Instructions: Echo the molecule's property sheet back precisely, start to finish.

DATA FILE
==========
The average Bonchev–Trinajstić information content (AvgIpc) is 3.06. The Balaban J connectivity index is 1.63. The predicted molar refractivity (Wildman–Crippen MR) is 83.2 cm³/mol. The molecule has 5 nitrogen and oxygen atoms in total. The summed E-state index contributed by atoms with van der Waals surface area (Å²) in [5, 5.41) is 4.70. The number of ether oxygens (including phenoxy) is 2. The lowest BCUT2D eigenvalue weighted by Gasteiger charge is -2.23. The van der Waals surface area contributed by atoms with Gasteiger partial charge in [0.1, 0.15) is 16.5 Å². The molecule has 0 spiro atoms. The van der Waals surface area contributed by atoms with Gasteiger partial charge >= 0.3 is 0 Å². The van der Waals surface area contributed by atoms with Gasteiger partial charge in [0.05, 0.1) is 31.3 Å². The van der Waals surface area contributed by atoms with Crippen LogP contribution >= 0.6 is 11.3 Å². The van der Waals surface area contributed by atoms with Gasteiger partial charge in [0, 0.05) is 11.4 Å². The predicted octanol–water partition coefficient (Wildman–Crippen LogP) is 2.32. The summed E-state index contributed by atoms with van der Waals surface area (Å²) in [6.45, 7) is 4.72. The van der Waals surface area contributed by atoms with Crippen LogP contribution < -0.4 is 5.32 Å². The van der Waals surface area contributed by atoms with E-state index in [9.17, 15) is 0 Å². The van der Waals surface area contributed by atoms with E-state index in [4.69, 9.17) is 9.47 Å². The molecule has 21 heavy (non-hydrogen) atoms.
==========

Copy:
The average Bonchev–Trinajstić information content (AvgIpc) is 3.06. The Balaban J connectivity index is 1.63. The predicted molar refractivity (Wildman–Crippen MR) is 83.2 cm³/mol. The molecule has 5 nitrogen and oxygen atoms in total. The summed E-state index contributed by atoms with van der Waals surface area (Å²) in [5, 5.41) is 4.70. The number of ether oxygens (including phenoxy) is 2. The lowest BCUT2D eigenvalue weighted by Gasteiger charge is -2.23. The van der Waals surface area contributed by atoms with Gasteiger partial charge in [0.1, 0.15) is 16.5 Å². The molecule has 0 spiro atoms. The van der Waals surface area contributed by atoms with Gasteiger partial charge >= 0.3 is 0 Å². The van der Waals surface area contributed by atoms with Gasteiger partial charge in [0.05, 0.1) is 31.3 Å². The van der Waals surface area contributed by atoms with Crippen LogP contribution >= 0.6 is 11.3 Å². The van der Waals surface area contributed by atoms with Gasteiger partial charge in [0, 0.05) is 11.4 Å². The predicted octanol–water partition coefficient (Wildman–Crippen LogP) is 2.32. The summed E-state index contributed by atoms with van der Waals surface area (Å²) in [6.45, 7) is 4.72. The van der Waals surface area contributed by atoms with Crippen LogP contribution < -0.4 is 5.32 Å². The van der Waals surface area contributed by atoms with E-state index in [9.17, 15) is 0 Å². The van der Waals surface area contributed by atoms with E-state index in [4.69, 9.17) is 9.47 Å². The molecule has 21 heavy (non-hydrogen) atoms.